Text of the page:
Recently I bought a domain which was apparently Google banned: it was blocked from parking and not indexed by Google, although indexed in Bing. Still, it possessed a pagerank 5 with outstanding DA and PA values. It used to be a very popular site with still some referral traffic. Originally it was a site with high quality content, however, last year the site was used for spamming purposes. The domain was for sale at a fixed and relatively low price. I bought the domain with the intention of trying to waive the penalty and see if the domain’s strength can be restored.
After taking the ownership of the domain, it became clear from the Webmaster tools that it is manually banned. The reason was that the domain is a pure spam having automatically generated content from other websites, which violates Google’s Webmaster Guidelines.
As I already had a web application developed for more than a year which has not been published elsewhere, I used the banned domain for the application. Thus, I had high quality unique code and unique design. Then I requested a review after I made sure that the site complies with all points of the guideline. Surprisingly, after 3 days my application was rejected. In this case the site’s content (which was the reason for the ban) clearly satisfied Google Webmaster Guidelines, so what could be the reason for not waiving the ban? I thought of two reasons:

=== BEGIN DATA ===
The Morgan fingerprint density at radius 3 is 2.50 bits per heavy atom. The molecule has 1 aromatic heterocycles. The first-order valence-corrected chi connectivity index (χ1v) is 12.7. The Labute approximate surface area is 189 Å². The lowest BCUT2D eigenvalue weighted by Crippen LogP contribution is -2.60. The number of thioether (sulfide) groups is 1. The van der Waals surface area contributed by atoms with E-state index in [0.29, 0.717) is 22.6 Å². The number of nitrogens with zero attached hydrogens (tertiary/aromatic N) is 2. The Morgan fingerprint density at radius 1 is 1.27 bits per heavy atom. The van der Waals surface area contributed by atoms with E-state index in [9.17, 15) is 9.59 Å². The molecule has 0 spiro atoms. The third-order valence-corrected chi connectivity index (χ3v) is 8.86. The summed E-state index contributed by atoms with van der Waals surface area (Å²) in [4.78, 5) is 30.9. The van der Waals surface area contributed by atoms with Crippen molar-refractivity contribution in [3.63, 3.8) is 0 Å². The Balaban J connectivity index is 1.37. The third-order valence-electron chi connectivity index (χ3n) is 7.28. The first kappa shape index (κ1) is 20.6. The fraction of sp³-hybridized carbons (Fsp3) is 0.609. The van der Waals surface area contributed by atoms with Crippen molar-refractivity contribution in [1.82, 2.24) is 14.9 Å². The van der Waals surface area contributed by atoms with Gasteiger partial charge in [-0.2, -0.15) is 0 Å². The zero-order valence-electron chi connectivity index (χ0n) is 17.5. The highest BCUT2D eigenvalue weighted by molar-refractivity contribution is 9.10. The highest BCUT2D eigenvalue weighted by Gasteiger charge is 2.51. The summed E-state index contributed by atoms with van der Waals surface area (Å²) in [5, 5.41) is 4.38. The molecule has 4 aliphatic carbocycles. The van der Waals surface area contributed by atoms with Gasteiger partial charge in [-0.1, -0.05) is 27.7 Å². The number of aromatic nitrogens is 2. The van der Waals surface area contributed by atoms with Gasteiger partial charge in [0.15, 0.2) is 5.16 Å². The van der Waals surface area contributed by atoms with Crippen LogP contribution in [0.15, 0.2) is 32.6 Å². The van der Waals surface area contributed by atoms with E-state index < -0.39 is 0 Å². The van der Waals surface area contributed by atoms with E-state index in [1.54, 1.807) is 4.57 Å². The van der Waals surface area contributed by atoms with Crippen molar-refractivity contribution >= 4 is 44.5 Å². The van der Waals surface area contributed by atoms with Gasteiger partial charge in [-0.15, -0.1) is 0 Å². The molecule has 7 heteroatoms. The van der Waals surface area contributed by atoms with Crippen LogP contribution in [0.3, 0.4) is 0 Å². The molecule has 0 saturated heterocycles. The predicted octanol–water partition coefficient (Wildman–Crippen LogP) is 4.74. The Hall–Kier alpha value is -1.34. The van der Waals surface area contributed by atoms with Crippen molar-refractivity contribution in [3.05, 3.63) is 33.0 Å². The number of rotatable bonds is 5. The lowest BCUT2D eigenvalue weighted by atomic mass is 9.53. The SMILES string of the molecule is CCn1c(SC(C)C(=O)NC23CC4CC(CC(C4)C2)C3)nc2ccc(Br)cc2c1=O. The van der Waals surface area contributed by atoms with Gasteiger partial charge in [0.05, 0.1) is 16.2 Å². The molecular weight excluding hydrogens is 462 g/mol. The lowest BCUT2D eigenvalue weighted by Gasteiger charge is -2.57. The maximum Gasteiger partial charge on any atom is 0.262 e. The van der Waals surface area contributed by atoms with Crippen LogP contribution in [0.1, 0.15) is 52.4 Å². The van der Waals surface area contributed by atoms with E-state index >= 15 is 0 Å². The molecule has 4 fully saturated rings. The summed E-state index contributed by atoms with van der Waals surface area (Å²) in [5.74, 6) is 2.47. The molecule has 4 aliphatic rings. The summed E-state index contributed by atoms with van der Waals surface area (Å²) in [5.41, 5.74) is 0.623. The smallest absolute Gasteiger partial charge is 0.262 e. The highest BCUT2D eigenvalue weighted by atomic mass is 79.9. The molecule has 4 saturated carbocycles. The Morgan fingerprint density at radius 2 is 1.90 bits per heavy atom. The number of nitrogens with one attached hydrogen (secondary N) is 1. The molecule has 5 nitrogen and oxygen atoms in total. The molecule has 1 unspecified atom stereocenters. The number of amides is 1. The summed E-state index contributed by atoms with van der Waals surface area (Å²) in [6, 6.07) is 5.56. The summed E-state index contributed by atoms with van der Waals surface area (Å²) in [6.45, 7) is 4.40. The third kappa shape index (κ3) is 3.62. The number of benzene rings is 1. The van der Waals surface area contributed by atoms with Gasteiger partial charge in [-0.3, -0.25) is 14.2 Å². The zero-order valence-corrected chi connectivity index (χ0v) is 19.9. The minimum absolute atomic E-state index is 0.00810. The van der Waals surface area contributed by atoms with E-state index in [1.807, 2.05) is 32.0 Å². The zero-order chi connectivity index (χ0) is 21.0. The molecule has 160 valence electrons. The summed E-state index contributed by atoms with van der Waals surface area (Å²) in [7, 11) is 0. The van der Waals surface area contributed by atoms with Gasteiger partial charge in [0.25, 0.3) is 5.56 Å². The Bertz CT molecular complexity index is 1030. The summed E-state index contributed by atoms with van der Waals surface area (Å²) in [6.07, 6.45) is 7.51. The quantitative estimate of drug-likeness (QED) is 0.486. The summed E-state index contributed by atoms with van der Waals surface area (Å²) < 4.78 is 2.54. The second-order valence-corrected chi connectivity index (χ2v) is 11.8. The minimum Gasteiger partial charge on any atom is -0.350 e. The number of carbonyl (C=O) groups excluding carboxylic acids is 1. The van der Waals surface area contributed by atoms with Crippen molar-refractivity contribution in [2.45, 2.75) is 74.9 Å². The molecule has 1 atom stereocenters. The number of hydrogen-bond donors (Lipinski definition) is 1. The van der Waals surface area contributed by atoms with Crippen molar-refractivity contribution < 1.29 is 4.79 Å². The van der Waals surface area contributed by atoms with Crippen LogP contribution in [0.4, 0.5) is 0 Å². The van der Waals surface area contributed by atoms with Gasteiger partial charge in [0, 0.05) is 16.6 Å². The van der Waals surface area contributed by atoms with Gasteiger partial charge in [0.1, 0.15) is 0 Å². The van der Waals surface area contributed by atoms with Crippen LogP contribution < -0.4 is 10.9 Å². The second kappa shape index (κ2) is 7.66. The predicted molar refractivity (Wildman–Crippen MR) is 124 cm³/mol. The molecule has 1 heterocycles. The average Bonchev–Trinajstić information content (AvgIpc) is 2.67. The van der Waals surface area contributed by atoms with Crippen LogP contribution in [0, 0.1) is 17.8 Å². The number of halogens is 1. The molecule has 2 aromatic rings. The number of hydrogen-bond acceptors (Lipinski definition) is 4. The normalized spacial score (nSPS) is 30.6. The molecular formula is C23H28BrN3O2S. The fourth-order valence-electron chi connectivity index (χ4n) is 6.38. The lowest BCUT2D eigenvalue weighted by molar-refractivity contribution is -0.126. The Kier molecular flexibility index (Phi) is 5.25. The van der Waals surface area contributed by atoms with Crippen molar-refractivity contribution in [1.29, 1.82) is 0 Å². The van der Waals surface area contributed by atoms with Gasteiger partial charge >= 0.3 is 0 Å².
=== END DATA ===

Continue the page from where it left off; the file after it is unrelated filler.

- When the site was used for spamming purposes, it got spammy links as well. However, no such links were observed in Webmaster Tools.
- I have dozens of domains, and I do not use Whois protection, so this information of me being a domainer is easily accessible. Could that be a disadvantage? Google might think that I bought the domain solely for SEO purposes which is against their guidelines. However, most probably this was not the reason – rather that it is extremely hard to recover de-indexed domains.
My intention was to give it a one try, I did not want to waste my time with dozens of repeated review requests.
Manual penalties usually come from a bad backlink profile. If the domain is hit by that, there are more tools to help: first, Google demands that the webmaster makes an effort to remove the spammy links by making a list of bad links pointing to the domain and proving that effort was taken to contact the domain owners in order to get rid of those links. As a last resort Google disavow tool can be utilized as to ask Google not to consider irrelevant bad links.
However, in my case penalty came from spam content and the domain was already de-indexed in Google at the time of the purchase. Usually at that point the chances of waiving the penalty are very, very low. Thus, I think that most domains are simply not worth the effort it takes to get the penalty removed.